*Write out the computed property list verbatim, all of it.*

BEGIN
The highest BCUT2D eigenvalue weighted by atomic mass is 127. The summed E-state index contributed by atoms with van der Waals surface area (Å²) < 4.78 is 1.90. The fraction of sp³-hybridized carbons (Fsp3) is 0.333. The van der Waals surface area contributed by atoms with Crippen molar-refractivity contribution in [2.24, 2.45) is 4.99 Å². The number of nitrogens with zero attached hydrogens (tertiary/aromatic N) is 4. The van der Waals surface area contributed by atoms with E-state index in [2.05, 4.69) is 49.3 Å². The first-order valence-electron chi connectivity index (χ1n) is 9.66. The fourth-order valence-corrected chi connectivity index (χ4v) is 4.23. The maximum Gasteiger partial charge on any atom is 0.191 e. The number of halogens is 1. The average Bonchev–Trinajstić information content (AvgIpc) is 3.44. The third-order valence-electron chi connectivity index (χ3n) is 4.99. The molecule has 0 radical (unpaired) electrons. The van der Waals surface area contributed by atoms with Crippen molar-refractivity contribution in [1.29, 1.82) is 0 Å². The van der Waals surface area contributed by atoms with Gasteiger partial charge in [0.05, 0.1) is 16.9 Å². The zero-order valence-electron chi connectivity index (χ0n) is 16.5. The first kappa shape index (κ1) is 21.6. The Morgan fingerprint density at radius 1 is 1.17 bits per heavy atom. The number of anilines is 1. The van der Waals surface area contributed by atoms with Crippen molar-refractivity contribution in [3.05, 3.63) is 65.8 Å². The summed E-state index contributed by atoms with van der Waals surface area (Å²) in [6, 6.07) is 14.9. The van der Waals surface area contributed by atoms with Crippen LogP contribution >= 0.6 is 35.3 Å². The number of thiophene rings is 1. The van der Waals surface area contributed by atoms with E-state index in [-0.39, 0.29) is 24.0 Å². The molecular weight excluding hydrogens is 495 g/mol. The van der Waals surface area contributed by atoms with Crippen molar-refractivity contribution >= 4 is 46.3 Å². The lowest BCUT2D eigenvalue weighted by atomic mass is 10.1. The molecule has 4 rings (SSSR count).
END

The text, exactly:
The highest BCUT2D eigenvalue weighted by atomic mass is 127. The summed E-state index contributed by atoms with van der Waals surface area (Å²) < 4.78 is 1.90. The fraction of sp³-hybridized carbons (Fsp3) is 0.333. The van der Waals surface area contributed by atoms with Crippen molar-refractivity contribution in [2.24, 2.45) is 4.99 Å². The number of nitrogens with zero attached hydrogens (tertiary/aromatic N) is 4. The van der Waals surface area contributed by atoms with E-state index in [2.05, 4.69) is 49.3 Å². The first-order valence-electron chi connectivity index (χ1n) is 9.66. The fourth-order valence-corrected chi connectivity index (χ4v) is 4.23. The maximum Gasteiger partial charge on any atom is 0.191 e. The number of halogens is 1. The average Bonchev–Trinajstić information content (AvgIpc) is 3.44. The third-order valence-electron chi connectivity index (χ3n) is 4.99. The molecule has 0 radical (unpaired) electrons. The van der Waals surface area contributed by atoms with Crippen molar-refractivity contribution in [1.29, 1.82) is 0 Å². The van der Waals surface area contributed by atoms with Gasteiger partial charge in [0.05, 0.1) is 16.9 Å². The zero-order valence-electron chi connectivity index (χ0n) is 16.5. The first kappa shape index (κ1) is 21.6. The Morgan fingerprint density at radius 1 is 1.17 bits per heavy atom. The number of anilines is 1. The van der Waals surface area contributed by atoms with Crippen molar-refractivity contribution in [3.05, 3.63) is 65.8 Å². The summed E-state index contributed by atoms with van der Waals surface area (Å²) in [6, 6.07) is 14.9. The van der Waals surface area contributed by atoms with Crippen LogP contribution >= 0.6 is 35.3 Å². The number of thiophene rings is 1. The van der Waals surface area contributed by atoms with E-state index in [-0.39, 0.29) is 24.0 Å². The molecular weight excluding hydrogens is 495 g/mol. The van der Waals surface area contributed by atoms with Crippen molar-refractivity contribution >= 4 is 46.3 Å². The lowest BCUT2D eigenvalue weighted by atomic mass is 10.1. The molecule has 4 rings (SSSR count).